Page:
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The Political Economy of the U.S. Mortgage Default Crisis


Atif R. Mian


Princeton University - Department of Economics; Princeton University - Woodrow Wilson School of Public and International Affairs; NBER

Amir Sufi


University of Chicago - Booth School of Business; NBER

Francesco Trebbi


University of British Columbia (UBC) - Department of Economics; National Bureau of Economic Research (NBER)

May 1, 2009

Chicago GSB Research Paper No. 08-17

Abstract:     
We examine the effects of constituent interests, special interests, and politician ideology on congressional voting behavior on two of the most significant pieces of legislation in U.S. economic history: the American Housing Rescue and Foreclosure Prevention Act of 2008 and the Emergency Economic Stabilization Act of 2008. Representatives from districts experiencing an increase in mortgage default rates are more likely to vote in favor of the AHRFPA, and the response is stronger in more competitive districts. Representatives only respond to mortgage related defaults (not non-mortgage defaults), and are more sensitive to defaults of their own-party constituents. Higher campaign contributions from the financial services industry are associated with an increased likelihood of voting in favor of the EESA, a bill which transfers wealth from tax payers to the financial services industry. Examining the trade-off between ideology and economic incentives, we find that conservative politicians are less responsive to both constituent and special interests. This latter finding suggests that politicians, through ideology, can commit against intervention even during severe crises.

Number of Pages in PDF File: 47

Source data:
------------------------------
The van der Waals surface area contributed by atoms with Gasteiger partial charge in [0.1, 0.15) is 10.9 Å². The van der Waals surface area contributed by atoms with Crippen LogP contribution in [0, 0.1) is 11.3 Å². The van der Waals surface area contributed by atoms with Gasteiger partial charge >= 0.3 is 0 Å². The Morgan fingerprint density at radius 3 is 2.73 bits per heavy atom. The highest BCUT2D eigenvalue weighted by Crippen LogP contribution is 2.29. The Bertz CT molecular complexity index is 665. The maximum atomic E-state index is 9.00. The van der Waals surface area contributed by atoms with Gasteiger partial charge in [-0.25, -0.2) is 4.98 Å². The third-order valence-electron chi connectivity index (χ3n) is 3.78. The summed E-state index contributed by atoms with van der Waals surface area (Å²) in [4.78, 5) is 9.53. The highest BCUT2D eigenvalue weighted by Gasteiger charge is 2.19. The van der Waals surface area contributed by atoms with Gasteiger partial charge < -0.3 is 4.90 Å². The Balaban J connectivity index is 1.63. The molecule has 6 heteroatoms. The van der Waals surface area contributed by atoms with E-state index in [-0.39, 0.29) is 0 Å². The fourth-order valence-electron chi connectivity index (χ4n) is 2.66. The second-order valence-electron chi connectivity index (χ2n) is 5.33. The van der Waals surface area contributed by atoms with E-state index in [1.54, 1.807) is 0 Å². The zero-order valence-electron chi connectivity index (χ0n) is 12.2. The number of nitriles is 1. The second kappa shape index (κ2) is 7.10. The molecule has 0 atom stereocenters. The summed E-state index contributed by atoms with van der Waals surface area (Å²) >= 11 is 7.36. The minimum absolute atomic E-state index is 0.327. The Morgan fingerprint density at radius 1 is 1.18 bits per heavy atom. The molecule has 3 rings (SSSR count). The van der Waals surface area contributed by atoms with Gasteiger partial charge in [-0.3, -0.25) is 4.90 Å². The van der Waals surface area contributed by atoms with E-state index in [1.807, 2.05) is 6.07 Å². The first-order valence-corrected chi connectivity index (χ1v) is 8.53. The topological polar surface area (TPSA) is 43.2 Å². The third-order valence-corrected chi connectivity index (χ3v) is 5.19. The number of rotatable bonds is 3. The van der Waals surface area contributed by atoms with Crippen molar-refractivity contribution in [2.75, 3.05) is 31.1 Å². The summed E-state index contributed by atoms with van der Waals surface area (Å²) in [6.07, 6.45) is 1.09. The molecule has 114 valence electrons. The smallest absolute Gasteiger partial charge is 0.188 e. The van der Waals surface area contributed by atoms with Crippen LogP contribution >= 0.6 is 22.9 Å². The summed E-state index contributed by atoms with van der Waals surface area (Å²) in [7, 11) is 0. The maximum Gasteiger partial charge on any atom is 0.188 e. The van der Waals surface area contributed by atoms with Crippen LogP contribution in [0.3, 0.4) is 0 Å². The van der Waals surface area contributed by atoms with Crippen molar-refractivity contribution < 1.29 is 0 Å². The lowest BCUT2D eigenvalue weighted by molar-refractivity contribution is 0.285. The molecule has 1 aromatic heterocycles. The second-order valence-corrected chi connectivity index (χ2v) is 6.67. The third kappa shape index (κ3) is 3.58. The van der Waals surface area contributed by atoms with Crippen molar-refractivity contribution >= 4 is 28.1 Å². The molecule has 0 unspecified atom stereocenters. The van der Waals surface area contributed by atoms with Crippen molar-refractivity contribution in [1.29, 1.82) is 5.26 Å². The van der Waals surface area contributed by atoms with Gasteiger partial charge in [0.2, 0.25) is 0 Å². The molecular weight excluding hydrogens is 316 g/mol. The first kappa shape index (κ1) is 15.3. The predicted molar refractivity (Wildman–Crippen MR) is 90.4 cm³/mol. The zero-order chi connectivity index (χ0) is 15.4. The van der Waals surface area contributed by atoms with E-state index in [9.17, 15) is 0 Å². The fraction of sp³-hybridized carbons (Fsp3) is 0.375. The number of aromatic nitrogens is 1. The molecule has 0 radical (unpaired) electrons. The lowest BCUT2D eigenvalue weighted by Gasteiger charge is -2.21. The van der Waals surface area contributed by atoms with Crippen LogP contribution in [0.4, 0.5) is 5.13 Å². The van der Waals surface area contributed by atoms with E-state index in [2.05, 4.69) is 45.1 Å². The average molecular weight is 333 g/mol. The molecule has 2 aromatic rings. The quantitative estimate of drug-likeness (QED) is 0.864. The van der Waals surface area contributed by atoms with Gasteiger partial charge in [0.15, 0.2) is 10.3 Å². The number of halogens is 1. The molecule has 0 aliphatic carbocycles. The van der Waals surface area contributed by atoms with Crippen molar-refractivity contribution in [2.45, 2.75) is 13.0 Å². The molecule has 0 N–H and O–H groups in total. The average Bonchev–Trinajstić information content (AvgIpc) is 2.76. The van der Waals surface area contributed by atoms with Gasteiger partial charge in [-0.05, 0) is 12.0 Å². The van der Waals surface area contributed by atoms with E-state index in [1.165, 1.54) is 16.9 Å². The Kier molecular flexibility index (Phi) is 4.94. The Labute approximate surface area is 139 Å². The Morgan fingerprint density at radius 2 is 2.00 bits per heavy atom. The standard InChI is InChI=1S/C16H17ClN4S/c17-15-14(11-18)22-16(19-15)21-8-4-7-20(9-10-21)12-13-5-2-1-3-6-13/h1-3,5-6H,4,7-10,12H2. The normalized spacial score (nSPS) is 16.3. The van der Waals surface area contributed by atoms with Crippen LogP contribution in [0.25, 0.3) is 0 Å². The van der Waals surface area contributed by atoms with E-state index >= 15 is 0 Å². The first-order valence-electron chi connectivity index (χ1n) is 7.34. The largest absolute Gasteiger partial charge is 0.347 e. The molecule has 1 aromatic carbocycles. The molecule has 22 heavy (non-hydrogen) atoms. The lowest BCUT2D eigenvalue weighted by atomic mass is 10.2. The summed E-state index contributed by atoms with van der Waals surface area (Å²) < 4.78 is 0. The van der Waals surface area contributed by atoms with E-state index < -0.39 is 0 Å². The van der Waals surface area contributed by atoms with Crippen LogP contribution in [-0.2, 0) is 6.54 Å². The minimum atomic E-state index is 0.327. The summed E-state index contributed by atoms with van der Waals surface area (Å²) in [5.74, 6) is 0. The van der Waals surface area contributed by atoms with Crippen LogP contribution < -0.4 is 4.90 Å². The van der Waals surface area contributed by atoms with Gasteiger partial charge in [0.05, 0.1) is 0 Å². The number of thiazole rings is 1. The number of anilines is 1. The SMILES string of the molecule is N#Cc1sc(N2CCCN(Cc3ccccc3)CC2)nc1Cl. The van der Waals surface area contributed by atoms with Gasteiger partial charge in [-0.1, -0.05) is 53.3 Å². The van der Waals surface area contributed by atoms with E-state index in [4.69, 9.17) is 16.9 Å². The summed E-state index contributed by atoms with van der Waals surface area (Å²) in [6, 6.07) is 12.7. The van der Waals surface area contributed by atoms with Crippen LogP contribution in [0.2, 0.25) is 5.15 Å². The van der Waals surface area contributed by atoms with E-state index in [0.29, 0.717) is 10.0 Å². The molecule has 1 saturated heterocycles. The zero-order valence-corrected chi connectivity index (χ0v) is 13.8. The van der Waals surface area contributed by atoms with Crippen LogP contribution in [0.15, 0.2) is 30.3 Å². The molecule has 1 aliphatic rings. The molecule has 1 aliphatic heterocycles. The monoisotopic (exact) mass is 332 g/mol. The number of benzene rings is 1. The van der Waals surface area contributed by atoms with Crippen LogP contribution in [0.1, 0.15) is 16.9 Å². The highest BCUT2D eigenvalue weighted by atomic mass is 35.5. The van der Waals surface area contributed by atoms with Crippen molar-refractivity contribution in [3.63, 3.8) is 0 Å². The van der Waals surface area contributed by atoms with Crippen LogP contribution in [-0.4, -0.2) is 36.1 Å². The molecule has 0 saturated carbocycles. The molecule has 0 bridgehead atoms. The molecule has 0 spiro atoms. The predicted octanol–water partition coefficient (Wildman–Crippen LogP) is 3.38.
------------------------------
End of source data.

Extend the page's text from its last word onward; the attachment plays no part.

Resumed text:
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Date posted: November 4, 2008 ; Last revised: June 2, 2009

Suggested Citation

Mian, Atif R. and Sufi, Amir and Trebbi, Francesco, The Political Economy of the U.S. Mortgage Default Crisis (May 1, 2009). Chicago GSB Research Paper No. 08-17. Available at SSRN: http://ssrn.com/abstract=1291524 or http://dx.doi.org/10.2139/ssrn.1291524

Contact Information

Atif R. Mian
Princeton University - Department of Economics ( email )
Princeton, NJ 08544-1021
United States
Princeton University - Woodrow Wilson School of Public and International Affairs ( email )
Princeton University
Princeton, NJ 08544-1021
United States
NBER
1050 Massachusetts Avenue
Cambridge, MA 02138
United States
Amir Sufi (Contact Author)
University of Chicago - Booth School of Business ( email )
5807 S. Woodlawn Avenue
Chicago, IL 60637
United States
NBER
1050 Massachusetts Avenue
Cambridge, MA 02138
United States
Francesco Trebbi
University of British Columbia (UBC) - Department of Economics ( email )
997-1873 East Mall
Vancouver, BC V6T 1Z1
Canada
HOME PAGE: http://faculty.arts.ubc.ca/ftrebbi/
National Bureau of Economic Research (NBER) ( email )
1050 Massachusetts Avenue
Cambridge, MA 02138
United States
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